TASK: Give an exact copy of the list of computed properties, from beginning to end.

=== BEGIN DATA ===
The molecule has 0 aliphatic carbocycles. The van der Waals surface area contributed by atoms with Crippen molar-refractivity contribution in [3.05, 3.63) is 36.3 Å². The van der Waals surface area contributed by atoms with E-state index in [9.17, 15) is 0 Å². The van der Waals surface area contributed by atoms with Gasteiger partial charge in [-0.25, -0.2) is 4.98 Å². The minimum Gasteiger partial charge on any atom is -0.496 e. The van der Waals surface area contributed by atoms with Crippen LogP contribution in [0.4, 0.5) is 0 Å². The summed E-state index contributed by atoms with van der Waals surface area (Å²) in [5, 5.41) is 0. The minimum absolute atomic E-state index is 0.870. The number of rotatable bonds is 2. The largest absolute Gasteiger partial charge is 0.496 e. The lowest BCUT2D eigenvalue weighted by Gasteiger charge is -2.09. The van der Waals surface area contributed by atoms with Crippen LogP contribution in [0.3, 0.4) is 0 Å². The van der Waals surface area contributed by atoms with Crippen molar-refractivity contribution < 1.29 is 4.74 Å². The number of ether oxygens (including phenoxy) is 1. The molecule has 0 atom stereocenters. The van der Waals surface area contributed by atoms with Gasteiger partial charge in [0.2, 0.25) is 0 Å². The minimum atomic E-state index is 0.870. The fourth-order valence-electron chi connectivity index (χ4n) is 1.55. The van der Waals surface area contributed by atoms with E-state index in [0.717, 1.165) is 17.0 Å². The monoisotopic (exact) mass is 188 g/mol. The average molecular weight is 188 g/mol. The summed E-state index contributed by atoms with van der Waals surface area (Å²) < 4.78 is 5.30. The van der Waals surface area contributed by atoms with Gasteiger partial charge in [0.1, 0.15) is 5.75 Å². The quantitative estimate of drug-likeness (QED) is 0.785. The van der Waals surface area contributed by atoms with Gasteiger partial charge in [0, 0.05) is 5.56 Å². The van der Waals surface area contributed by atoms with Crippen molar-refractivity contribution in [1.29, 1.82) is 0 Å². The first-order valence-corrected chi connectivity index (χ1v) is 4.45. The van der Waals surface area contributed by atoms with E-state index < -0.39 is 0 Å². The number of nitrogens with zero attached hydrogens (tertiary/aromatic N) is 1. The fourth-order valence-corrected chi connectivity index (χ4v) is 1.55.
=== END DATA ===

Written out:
The molecule has 0 aliphatic carbocycles. The van der Waals surface area contributed by atoms with Crippen molar-refractivity contribution in [3.05, 3.63) is 36.3 Å². The van der Waals surface area contributed by atoms with E-state index in [9.17, 15) is 0 Å². The van der Waals surface area contributed by atoms with Gasteiger partial charge in [-0.25, -0.2) is 4.98 Å². The minimum Gasteiger partial charge on any atom is -0.496 e. The van der Waals surface area contributed by atoms with Crippen LogP contribution in [0.4, 0.5) is 0 Å². The summed E-state index contributed by atoms with van der Waals surface area (Å²) in [5, 5.41) is 0. The minimum absolute atomic E-state index is 0.870. The number of rotatable bonds is 2. The largest absolute Gasteiger partial charge is 0.496 e. The lowest BCUT2D eigenvalue weighted by Gasteiger charge is -2.09. The van der Waals surface area contributed by atoms with Crippen LogP contribution in [0.3, 0.4) is 0 Å². The van der Waals surface area contributed by atoms with Crippen molar-refractivity contribution < 1.29 is 4.74 Å². The number of ether oxygens (including phenoxy) is 1. The molecule has 0 atom stereocenters. The van der Waals surface area contributed by atoms with Gasteiger partial charge in [0.2, 0.25) is 0 Å². The minimum atomic E-state index is 0.870. The fourth-order valence-electron chi connectivity index (χ4n) is 1.55. The van der Waals surface area contributed by atoms with E-state index in [0.717, 1.165) is 17.0 Å². The monoisotopic (exact) mass is 188 g/mol. The average molecular weight is 188 g/mol. The summed E-state index contributed by atoms with van der Waals surface area (Å²) < 4.78 is 5.30. The van der Waals surface area contributed by atoms with Gasteiger partial charge in [0.1, 0.15) is 5.75 Å². The quantitative estimate of drug-likeness (QED) is 0.785. The van der Waals surface area contributed by atoms with Gasteiger partial charge in [0, 0.05) is 5.56 Å². The van der Waals surface area contributed by atoms with Crippen molar-refractivity contribution in [1.29, 1.82) is 0 Å². The first-order valence-corrected chi connectivity index (χ1v) is 4.45. The van der Waals surface area contributed by atoms with E-state index < -0.39 is 0 Å². The number of nitrogens with zero attached hydrogens (tertiary/aromatic N) is 1. The fourth-order valence-corrected chi connectivity index (χ4v) is 1.55.